Heart - Cardiology & Cardiovascular Surgery

What is Heart Failure?

At Mount Sinai Heart, we see many patients who have experienced heart failure. Heart failure is when your heart is too weak to properly pump and circulate blood throughout your body. The heart's main function is to pump blood and oxygen throughout our body. To do so, it uses two small upper chambers (atria) and two large lower chambers (ventricles).

There are a number of risk factors for heart failure, including but not limited to:

Stages of Heart Failure

Heart failure is categorized in several ways, all of which add important pieces of information of the challenge of diagnosis and treatment. The American College of Cardiology/American Heart Association practice guidelines outline the following stages of heart failure:

  • Stage A: You have no symptoms but have risk factors for heart failure.
  • Stage B: You have no symptoms, but have structural heart disease.
  • Stage C: You have both symptoms of heart failure and structural heart disease.
  • Stage D: You have symptoms of advanced heart failure as well as end-stage disease.

We also follow The New York Heart Association Functional Classification System which describes symptomatic stages of heart failure based on level of capable daily physical activity:

  • I: You have no symptoms either at rest or with exertion.
  • II: You display symptoms with mild exertion.
  • III: You experience symptoms with less than normal exertion.
  • IV: You have symptoms when you are at rest.

Types of Heart Failure

Heart failure results when your heart fails to pump enough blood to meet your body’s needs. Your heart can ‘fail’ in several ways; and the type of heart failure you experience may influence the treatment plan. Types of heart failure include systolic, diastolic, acute, chronic, right side, and left side heart failure.

Systolic vs. Diastolic Heart Failure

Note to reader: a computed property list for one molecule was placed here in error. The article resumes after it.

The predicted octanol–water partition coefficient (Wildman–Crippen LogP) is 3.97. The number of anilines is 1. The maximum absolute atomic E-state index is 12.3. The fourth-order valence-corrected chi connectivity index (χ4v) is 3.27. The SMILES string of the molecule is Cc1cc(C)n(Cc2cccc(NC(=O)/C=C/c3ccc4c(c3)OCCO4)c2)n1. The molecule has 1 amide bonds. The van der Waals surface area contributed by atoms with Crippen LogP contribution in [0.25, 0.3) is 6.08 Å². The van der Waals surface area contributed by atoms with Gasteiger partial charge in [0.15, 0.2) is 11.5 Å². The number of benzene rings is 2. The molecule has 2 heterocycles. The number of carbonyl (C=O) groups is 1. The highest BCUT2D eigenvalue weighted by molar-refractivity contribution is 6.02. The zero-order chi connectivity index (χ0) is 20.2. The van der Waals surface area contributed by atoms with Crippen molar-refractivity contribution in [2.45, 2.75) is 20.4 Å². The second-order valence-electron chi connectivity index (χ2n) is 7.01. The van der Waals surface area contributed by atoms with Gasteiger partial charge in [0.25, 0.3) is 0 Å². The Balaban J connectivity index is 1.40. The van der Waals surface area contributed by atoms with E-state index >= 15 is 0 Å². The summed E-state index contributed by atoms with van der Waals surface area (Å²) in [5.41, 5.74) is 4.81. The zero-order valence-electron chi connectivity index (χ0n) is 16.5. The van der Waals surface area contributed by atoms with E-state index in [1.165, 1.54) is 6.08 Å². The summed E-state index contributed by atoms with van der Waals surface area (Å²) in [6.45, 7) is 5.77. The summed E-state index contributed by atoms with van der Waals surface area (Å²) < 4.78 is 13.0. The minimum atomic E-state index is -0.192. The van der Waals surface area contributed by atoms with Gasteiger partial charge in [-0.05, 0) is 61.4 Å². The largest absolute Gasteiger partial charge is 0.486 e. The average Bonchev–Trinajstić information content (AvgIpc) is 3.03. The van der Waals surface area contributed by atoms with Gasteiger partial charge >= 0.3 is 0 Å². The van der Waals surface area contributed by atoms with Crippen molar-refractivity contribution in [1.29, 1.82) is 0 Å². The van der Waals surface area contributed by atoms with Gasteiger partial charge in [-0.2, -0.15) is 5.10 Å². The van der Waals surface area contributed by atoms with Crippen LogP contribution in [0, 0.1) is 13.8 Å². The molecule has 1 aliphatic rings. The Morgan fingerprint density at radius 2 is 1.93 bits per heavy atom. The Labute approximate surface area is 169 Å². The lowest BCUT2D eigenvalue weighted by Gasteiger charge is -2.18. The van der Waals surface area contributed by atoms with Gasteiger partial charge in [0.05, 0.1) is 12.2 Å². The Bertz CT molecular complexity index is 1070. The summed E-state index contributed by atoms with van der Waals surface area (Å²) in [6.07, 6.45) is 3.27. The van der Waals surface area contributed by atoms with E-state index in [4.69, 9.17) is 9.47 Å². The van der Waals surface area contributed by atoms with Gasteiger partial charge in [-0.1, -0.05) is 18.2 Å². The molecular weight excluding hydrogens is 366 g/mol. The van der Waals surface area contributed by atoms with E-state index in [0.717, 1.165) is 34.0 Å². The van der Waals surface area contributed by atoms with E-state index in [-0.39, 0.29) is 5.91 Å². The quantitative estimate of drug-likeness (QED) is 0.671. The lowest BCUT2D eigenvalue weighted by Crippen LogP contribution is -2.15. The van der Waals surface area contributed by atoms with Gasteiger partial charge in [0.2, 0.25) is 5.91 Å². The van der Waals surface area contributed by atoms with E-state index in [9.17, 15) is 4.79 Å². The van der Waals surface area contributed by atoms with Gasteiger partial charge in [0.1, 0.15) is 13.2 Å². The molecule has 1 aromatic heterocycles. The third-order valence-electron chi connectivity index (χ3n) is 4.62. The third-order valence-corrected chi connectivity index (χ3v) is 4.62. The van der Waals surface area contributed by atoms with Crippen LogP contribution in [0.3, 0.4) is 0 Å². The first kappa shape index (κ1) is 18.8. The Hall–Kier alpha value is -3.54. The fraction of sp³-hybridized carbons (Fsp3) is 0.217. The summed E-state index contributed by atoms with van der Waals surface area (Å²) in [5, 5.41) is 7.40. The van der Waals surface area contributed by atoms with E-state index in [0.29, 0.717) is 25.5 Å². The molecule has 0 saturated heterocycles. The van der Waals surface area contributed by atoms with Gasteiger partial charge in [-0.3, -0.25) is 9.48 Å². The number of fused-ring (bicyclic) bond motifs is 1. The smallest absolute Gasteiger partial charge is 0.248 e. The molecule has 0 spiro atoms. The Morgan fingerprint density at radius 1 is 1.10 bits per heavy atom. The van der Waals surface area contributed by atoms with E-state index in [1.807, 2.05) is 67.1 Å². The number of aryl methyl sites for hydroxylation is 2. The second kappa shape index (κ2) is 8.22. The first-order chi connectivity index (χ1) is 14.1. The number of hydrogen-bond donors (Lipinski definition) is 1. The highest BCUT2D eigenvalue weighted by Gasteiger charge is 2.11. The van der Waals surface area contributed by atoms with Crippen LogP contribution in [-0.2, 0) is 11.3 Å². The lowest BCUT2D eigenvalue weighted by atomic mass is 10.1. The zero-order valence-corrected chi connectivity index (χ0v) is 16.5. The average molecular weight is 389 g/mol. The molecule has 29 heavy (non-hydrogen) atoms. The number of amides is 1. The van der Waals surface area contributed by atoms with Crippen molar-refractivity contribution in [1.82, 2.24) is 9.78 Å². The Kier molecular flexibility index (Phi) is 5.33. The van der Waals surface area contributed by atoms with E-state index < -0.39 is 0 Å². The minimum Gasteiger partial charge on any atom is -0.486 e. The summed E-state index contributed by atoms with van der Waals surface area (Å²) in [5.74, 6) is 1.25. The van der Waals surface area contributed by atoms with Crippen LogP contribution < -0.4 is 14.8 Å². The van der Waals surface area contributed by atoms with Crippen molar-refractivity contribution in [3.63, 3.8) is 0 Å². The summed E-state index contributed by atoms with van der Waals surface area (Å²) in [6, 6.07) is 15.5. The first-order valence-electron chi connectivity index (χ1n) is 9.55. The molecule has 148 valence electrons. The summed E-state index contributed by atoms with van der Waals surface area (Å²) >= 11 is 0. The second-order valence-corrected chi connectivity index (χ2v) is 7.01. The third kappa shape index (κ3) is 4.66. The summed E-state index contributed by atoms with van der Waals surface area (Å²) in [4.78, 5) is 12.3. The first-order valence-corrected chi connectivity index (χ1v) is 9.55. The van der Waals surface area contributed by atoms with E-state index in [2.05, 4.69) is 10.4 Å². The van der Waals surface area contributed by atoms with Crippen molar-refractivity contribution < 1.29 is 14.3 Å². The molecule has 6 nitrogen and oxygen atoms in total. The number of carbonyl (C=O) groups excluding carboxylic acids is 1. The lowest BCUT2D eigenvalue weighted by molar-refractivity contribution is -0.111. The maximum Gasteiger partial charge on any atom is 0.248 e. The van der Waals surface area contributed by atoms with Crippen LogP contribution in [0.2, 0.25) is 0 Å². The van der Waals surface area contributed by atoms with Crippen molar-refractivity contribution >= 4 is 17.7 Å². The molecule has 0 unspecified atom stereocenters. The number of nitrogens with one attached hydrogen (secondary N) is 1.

In about half of all heart failure cases, the heart becomes too weak to pump with the force necessary to move blood throughout the body. We call this systolic heart failure. In the other half of heart failure cases, the heart becomes stiff and cannot stretch to fill with the required volume – this is known as diastolic heart failure. The symptoms (shortness of breath, inability to exercise, ankle swelling, and breathing that is labored when you are lying flat but is fine when you sit upright) may be identical, but the treatments are often different.

Acute Vs. Chronic Heart Failure

Acute heart failure develops suddenly and the symptoms are severe but improve rapidly. Symptoms include:

  • Severe shortness of breath, especially while walking or bending over
  • Rapid heartbeat and palpitations, which may cause the heart to stop
  • Unexpected fluid retention
  • Rapid weight gain and swelling
  • Swift and severe chest pain

Chronic heart failure, which is more common than acute heart failure, occurs when symptoms appear slowly and get worse. The symptoms are:

  • Coughing
  • Fatigue
  • Shortness of breath, especially while walking or bending over to put on shoes
  • Trouble walking long-distances
  • Fluid retention
  • Swelling in the feet, ankles, and legs
  • Irregular heartbeat

Right Side Vs. Left Side Heart Failure

Right side heart failure occurs when the right side of the heart is weakened or damaged, and the right ventricle cannot pump enough blood to the lungs to get new oxygen to send to the left side of the heart. Blood tends to pool on the right side of the heart. Symptoms of right-side heart failure may include:

  • Swelling in the feet, ankles and legs
  • Distended abdomen or bloating
  • Fatigue
  • Shortness of breath, especially while walking or bending over
  • Irregular heartbeat